programs within TAFEs and community colleges

separate alternative programs for students who need more targeted options.77
75
Department of Education and Training, Local Learning and Employment Networks,
http://www.education.vic.gov.au/about/programs/pathways/Pages/llens.aspx?Redirect=1; The Allen Consulting Group, Review of the
Local Learning and Employment Network (LLEN) Model of Network and Partnership Support: Summary Report, Department of
Education and Early Childhood Development, 2012,
http://www.education.vic.gov.au/Documents/about/programs/pathways/llenmodelreviewrpt.pdf.
76
K te Riele, Putting the Jigsaw Together: Flexible Learning programs in Australia: Final Report, The Victorian Institute, 2014, p.18.
77
K te Riele, Putting the Jigsaw Together: Flexible Learning programs in Australia: Final Report, The Victorian Institute 2014, p. 15.
VCOSS Submission – DET Strengthening Regional Relationships and Support
24
The advantage of flexible learning programs is the support they provide vulnerable young people
to help them address the complex issues they may face, such as housing, transport, legal issues,
health, and childcare, as well as providing a supporting learning environment and enabling
students to remain engaged in education.78
DET could better support disadvantaged students by expanding flexible learning programs across
Victoria, particularly in areas where these programs currently do not exist, such as in parts of rural
Victoria and in growth corridors. DET could achieve this by supporting communities and schools to
develop standalone flexible learning programs, or ones that integrate within existing systems, and
by providing ongoing funding to support their operation.
If students were in mainstream education their schools would receive government funding,
therefore there is a strong argument to fund these alternative education programs, which support
students who may otherwise disengage from education. These programs should build on the
findings and good practice of the large number of successful models across Victoria and Australia.
One example is the Brotherhood of St Laurence Community VCAL Program.
Brotherhood of St Laurence Community VCAL Program79
The Brotherhood of St Laurence Community VCAL Program operates in a suburb of
Melbourne’s south-east and provides a tailored education program for young people aged
15-19 who have left mainstream schooling, through either mutual agreement or as a result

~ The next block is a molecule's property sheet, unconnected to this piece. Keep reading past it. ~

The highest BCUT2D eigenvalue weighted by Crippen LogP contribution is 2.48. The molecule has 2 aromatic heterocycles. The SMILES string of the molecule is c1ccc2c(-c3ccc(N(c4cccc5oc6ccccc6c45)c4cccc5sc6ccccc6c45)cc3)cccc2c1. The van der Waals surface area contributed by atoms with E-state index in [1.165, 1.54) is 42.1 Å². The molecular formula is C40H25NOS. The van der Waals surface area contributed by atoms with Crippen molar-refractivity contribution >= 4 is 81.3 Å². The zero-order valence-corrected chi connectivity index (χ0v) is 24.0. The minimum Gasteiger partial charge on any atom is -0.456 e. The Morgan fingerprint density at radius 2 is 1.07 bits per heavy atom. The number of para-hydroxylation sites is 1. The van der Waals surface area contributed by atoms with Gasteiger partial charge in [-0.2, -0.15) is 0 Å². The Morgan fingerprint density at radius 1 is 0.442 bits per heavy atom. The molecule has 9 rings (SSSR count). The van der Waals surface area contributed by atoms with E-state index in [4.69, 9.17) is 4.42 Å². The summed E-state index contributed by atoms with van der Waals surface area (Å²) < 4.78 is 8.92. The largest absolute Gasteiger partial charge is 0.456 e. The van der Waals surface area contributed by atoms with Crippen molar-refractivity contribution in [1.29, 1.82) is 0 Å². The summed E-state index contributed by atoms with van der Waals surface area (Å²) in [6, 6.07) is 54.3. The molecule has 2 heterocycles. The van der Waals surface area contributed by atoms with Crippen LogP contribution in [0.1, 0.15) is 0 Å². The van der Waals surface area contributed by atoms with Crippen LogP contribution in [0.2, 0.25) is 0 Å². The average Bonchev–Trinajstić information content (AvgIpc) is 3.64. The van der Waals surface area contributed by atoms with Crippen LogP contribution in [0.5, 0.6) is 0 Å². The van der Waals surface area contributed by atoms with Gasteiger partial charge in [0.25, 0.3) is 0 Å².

of expulsion. The program delivers the Foundation, Intermediate and Senior Levels of the
Victoria Certificate of Applied Learning (VCAL) (Years 11 and 12). It combines classroom
learning with vocational training and work placements, as well as access to School Based
Apprenticeships and Traineeships (SBATs), and stand-alone apprenticeships. A key focus
for the program is supporting the wellbeing of all students, many of who have complex
needs including: carer responsibilities, alcohol and drug abuse, homelessness, mental
health issues and low levels of literacy and numeracy.
While the program operates in a community setting, it maintains formal partnerships with
mainstream schools to ensure students remain linked to a government school and are
enrolled concurrently in both educational sectors. The program also maintains partnerships
with vocational training organisations, government agencies and a wide range of youth
support services, to provide more integrated support. Students can be referred to the
program by local schools, community services and the youth justice system.
78
K te Riele, Putting the Jigsaw Together: Flexible Learning programs in Australia: Final Report, The Victorian Institute 2014, p. 30.
G Myconos, Lessons from a flexible learning program: The Brotherhood of St Laurence Community VCAL education program for
young people 2010–2013, Brotherhood of St Laurence, Melbourne, 2014; The Victoria Institute for Education, Diversity and Lifelong
Learning, Brotherhood of St Laurence Frankston High Street Centre CVCAL, 2013, http://dusseldorp.org.au/wpcontent/uploads/2014/06/BSL-Frankston-CVCAL-v6.pdf.
79
VCOSS Submission – DET Strengthening Regional Relationships and Support
25
Evidence-based policy and approaches